“Give the people contests they win by remembering the words to more popular songs or the names of state capitals or how much corn Iowa grew last year. Cram them full of non-combustible data, chock them so damned full of ‘facts’ they feel stuffed, but absolutely ‘brilliant’ with information. Then they’ll feel they’re thinking, they’ll get a sense of motion without moving. And they’ll be happy, because facts of that sort don’t change. Don’t give them any slippery stuff like philosophy or sociology to tie things up with. That way lies melancholy. (61)”

However, this book is not about book burning or censorship. As Bradbury himself has openly stated, it is about how television has corroded the literate circuits of society’s neurology. It is about the virus that makes it more appealing to drool upon one’s Cheetos covered flesh in a La-Z-Boy than browsing on one’s knees in some dusty library to find a relevant 10 hour cerebral journey. It is about the danger of believing in the “sense of motion without moving.” It is about the burning of culture. At their core (at least in theory), our technology is always intended to enrich the human experience. Facebook was supposed to make it easier to connect. Twitter was supposed to make it easier to communicate. Television was supposed to make it easier to tell stories. The internet was supposed to bring us all together. Even with appropriate historical deviations from these (admittedly trivial reductions) mentioned, the intentions can, more or less, be generalized as noble. And the results don’t necessarily support the opposite as the current digital-zeitgeist might suggest. Some people do use technology to enrich life, rather than permitting its erosion, as this TED talk by Stefana Broadbent eloquently, and empirically, expresses.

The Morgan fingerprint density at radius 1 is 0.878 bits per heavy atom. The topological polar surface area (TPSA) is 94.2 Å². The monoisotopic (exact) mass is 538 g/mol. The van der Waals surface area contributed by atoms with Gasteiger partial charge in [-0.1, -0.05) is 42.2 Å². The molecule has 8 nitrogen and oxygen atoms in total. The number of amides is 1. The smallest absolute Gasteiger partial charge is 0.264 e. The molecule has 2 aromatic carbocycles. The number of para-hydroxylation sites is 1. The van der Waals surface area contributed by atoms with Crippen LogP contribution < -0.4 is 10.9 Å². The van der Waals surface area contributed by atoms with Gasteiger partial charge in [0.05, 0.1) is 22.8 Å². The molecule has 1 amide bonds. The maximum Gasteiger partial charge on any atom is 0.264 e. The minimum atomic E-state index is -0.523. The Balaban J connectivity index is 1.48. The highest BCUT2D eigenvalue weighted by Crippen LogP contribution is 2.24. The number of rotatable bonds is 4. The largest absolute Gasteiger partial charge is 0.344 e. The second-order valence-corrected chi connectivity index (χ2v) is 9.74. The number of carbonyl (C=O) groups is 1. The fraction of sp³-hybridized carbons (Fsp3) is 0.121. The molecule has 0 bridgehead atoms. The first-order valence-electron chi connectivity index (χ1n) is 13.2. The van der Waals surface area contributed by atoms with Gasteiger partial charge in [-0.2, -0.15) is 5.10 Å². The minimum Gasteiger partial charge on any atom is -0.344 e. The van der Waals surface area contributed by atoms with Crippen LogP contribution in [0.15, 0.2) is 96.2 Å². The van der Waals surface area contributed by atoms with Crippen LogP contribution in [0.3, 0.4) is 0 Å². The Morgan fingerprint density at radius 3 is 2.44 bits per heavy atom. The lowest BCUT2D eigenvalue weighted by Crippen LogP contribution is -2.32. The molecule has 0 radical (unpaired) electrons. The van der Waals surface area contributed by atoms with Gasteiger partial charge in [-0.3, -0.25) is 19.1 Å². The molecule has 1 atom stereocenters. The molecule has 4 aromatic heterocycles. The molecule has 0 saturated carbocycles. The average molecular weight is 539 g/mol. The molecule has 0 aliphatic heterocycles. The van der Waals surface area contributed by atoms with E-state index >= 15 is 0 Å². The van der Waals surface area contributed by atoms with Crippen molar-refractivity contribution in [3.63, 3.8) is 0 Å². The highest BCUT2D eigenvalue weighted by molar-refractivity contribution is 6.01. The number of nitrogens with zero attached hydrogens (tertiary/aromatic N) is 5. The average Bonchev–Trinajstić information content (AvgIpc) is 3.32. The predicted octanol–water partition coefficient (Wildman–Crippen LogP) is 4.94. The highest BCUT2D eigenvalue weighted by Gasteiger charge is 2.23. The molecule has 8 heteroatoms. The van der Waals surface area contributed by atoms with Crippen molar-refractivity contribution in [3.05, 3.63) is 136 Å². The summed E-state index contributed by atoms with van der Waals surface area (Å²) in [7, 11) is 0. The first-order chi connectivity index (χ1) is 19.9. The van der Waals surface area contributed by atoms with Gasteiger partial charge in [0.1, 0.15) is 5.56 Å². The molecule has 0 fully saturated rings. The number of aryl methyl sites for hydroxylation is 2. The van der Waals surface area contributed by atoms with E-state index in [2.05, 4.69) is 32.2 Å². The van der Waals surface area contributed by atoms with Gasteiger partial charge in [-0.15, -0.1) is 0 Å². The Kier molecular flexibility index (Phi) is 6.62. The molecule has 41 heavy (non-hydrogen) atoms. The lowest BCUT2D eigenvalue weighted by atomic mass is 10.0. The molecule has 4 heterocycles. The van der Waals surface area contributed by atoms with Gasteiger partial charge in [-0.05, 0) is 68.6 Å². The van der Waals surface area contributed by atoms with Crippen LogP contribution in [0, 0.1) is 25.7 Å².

In other words, Bradbury’s message is not “we should say to hell with the machine”, but rather, “we will find ourselves to be hell if we become like the machine.” We allowed Facebook to turn friendship into a list of “friends” and preferring to “like” instead of love. We allowed Twitter to turn talking to tweeting. We kept watching Jersey Shore instead of The History Channel (or were inexplicably late in recognizing art like The Wire). The two sides at war here are not technology and man, but rather two forms of happiness: the hedonist and the spiritualist. Happiness doesn’t come in megabytes of data; it comes from taking mega bites out of the source. Books as they stand, both in Bradbury’s time as much as our own (though this is less and less becoming the case) were merely the review of the fruit – intended to entice. They are merely vessels for carrying the history of those who “braved the storm of life and lived” so that the rest of us may know that such a courage exists in us all. Bradbury says it best, ventriloquizing through ex-professor and Montag’s second significant mentor, Faber:

“It would be funny if it were not serious. It’s not books you need; it’s some of the things that once were in books. The same things could be in the ‘parlor families’ today. The same infinite detail and awareness could be projected through the radios and televisors, but are not. No, no, it’s not books at all you’re looking for! Take it where you can find it, in old phonograph records, old motion pictures, and in old friends; look for it in nature and look for it in yourself. Books were only one type of receptacle where we stored a lot of things we were afraid we might forget. There is nothing magical in them at all. The magic is only in what books say, how they stitched the patches of the universe together into one garment for us. (82).”

So, go forth and find your own cosmic sewing machine; whether it burns at 451 degrees or not. Because otherwise the same flames will consume your exposed, naked mind – and you’ll believe in the “sense of motion, without moving at all”. Chances are you can find a copy of Fahrenheit 451 sitting on one of those side-walk book buys on your way to or from work (especially during the next few weeks).

And in honor of Ray Bradbury and intelligent thinking and meaningful human interaction everywhere – take a trip out to the New York Public Library. Remind yourself of the breathtaking resource tucked away in the heart of downtown. Read Fahrenheit 451 in a way and place similar to how and where it was written. While you’re at it, either before or after, stop by BareBurger for a great bite – and take advantage of the great student discount (below) provided by your friends at #CampusClipper!

Mahad Zara, The University of Arizona and Columbia University, Read my blog and follow me on Twitter